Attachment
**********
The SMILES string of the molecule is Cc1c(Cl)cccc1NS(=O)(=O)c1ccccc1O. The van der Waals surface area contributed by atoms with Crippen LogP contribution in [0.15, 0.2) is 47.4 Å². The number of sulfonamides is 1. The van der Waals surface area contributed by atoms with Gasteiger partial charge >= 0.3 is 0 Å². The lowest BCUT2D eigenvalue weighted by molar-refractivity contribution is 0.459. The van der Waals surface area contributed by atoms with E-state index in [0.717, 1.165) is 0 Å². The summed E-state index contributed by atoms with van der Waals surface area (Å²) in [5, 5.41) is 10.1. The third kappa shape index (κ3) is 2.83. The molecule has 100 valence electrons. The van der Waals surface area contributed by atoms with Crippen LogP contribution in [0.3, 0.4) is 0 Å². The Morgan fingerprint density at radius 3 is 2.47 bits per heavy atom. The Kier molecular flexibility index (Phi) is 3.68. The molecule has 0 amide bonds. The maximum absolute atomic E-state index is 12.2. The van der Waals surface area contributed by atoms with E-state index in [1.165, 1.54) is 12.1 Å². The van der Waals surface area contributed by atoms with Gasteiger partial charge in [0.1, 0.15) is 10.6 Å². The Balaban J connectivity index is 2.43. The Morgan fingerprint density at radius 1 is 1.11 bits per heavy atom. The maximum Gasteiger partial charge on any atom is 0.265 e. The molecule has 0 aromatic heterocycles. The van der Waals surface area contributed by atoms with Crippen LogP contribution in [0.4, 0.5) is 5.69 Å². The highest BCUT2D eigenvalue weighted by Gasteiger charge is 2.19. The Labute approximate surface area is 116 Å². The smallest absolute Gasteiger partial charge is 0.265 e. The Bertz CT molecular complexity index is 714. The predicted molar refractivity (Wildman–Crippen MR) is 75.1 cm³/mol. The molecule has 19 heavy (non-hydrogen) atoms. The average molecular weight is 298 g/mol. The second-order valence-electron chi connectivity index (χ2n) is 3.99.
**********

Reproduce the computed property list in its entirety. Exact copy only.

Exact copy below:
The SMILES string of the molecule is Cc1c(Cl)cccc1NS(=O)(=O)c1ccccc1O. The van der Waals surface area contributed by atoms with Crippen LogP contribution in [0.15, 0.2) is 47.4 Å². The number of sulfonamides is 1. The van der Waals surface area contributed by atoms with Gasteiger partial charge >= 0.3 is 0 Å². The lowest BCUT2D eigenvalue weighted by molar-refractivity contribution is 0.459. The van der Waals surface area contributed by atoms with E-state index in [0.717, 1.165) is 0 Å². The summed E-state index contributed by atoms with van der Waals surface area (Å²) in [5, 5.41) is 10.1. The third kappa shape index (κ3) is 2.83. The molecule has 100 valence electrons. The van der Waals surface area contributed by atoms with Crippen LogP contribution in [0.3, 0.4) is 0 Å². The Morgan fingerprint density at radius 3 is 2.47 bits per heavy atom. The Kier molecular flexibility index (Phi) is 3.68. The molecule has 0 amide bonds. The maximum absolute atomic E-state index is 12.2. The van der Waals surface area contributed by atoms with E-state index in [1.165, 1.54) is 12.1 Å². The van der Waals surface area contributed by atoms with Gasteiger partial charge in [0.1, 0.15) is 10.6 Å². The Balaban J connectivity index is 2.43. The Morgan fingerprint density at radius 1 is 1.11 bits per heavy atom. The maximum Gasteiger partial charge on any atom is 0.265 e. The molecule has 0 aromatic heterocycles. The van der Waals surface area contributed by atoms with Crippen LogP contribution in [0.4, 0.5) is 5.69 Å². The highest BCUT2D eigenvalue weighted by Gasteiger charge is 2.19. The Labute approximate surface area is 116 Å². The smallest absolute Gasteiger partial charge is 0.265 e. The Bertz CT molecular complexity index is 714. The predicted molar refractivity (Wildman–Crippen MR) is 75.1 cm³/mol. The molecule has 19 heavy (non-hydrogen) atoms. The average molecular weight is 298 g/mol. The second-order valence-electron chi connectivity index (χ2n) is 3.99.